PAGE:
An official at the Department of Homeland Security who investigated the Secret Service’s prostitution scandal in 2012 resigned in August after allegedly being questioned about whether he had hired a prostitute in Florida, the New York Times reported Tuesday.
David Nieland was interviewed by authorities after he was seen entering a hotel frequented by prostitutes in Broward County during a surveillance operation, a federal official told The Washington Post. Nieland declined to respond to the allegations, said the official, who is not authorized to speak publicly about the case.
The Times, citing officials briefed on the investigation, reported that the Broward sheriff’s department later interviewed a prostitute who identified Nieland’s picture and said he had paid her for sex.
William Hillburg, a spokesman for the DHS Inspector General’s office, said Nieland no longer works for the agency, but he declined to discuss the reason for Nieland’s departure, citing agency policy against disclosing personnel matters.
Hillburg confirmed that the agency became aware in May of an incident in Florida involving one of its employees.
Nieland, who has not been charged in connection with the prostitution allegation, told the Times it is untrue. He did not respond to The Post’s requests for comment late Tuesday.
In 2012, Nieland was assigned to lead an investigation of the Secret Service, which falls under the authority of the DHS, after a prostitution scandal in Cartagena, Colombia. Thirteen Secret Service agents and officers were sent home ahead of President Obama’s arrival for an international summit after they were accused of taking prostitutes to their rooms.
Nieland said that in the course of the investigation, his team found evidence that two other persons may have been involved in the same misconduct: a staffer in the White House communications agency, which reports to the military, and a volunteer member of the White House advance team.
Nieland later told Senate investigators that he felt pressure from his superiors in the office of Charles K. Edwards, who was then the acting inspector general, to withhold evidence — and that, in the heat of an election year, decisions were being made with political considerations in mind.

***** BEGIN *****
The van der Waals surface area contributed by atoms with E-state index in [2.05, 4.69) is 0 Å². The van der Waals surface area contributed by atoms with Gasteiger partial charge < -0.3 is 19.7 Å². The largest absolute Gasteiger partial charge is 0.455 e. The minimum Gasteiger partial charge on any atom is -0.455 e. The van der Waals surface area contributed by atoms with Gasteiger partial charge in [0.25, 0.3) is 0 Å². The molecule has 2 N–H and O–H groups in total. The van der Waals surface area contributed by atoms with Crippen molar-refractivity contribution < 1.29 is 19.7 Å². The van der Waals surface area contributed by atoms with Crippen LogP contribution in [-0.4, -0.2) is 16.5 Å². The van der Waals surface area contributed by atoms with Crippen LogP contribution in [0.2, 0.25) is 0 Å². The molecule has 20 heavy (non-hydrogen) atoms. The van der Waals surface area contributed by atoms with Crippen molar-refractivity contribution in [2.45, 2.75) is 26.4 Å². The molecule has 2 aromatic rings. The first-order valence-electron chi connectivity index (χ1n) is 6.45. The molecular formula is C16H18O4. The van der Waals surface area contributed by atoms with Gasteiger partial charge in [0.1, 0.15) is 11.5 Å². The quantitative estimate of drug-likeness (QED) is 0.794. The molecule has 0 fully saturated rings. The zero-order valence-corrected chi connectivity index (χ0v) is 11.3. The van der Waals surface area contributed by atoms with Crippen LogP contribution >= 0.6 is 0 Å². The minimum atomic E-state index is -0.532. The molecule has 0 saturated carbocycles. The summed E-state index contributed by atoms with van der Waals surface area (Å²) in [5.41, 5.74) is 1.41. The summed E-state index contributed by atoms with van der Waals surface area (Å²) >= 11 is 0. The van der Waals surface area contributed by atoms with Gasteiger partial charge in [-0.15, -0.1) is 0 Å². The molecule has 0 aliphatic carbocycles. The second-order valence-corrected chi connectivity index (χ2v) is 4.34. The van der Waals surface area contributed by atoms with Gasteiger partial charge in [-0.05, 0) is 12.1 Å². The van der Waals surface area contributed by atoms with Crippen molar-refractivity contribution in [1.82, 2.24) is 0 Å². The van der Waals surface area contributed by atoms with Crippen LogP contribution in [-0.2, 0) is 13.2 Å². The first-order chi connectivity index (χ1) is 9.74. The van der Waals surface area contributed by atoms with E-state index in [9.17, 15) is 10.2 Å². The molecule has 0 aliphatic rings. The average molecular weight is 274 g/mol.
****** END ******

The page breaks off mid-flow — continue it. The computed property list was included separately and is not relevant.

“We were directed at the time . . . to delay the report of the investigation until after the 2012 election,” Nieland told the Senate staffers, The Post reported this month.
Edwards, who has since resigned, and his deputy told the Senate that deletions from the prostitution report were made in the regular course of editing. The Senate investigators’ report said they could not determine whether politics or outside pressure were factors in the changes Edwards’s deputies ordered in the report.
Edwards mentioned the potential involvement of a White House team member in a summary letter to Congress in September 2012.
White House officials have said they investigated the volunteer and found no corroborating evidence of wrongdoing during his stay in Cartagena. A White House spokesman did not reply to a request for comment for this report.
Nieland was one of three employees who questioned the deletion of investigative findings from the Cartagena report that were potentially embarrassing to the administration. The three were put on administrative leave after raising concerns and said they viewed the leave as retaliation.
One of the three made a formal complaint to the Office of Special Counsel, which reviews whistleblowers’ allegations. The office reached a preliminary conclusion that it appeared the employee had been subjected to retaliation by Edwards’s office.
Rep. Jason Chaffetz (R-Utah), who is leading a House Homeland Security subcommittee investigation of the Secret Service, wrote to White House Chief of Staff Denis McDonough this month voicing concerns that “steps were taken by the Administration to cover-up or deflect” White House involvement in the scandal.
On Tuesday night, Chaffetz questioned the timing of the allegations about Nieland’s involvement with a prostitute. “There are obviously some people seeking to discredit individuals who are in the business of exposing truth about the administration,” he said. “The timing is curious, to say the least.”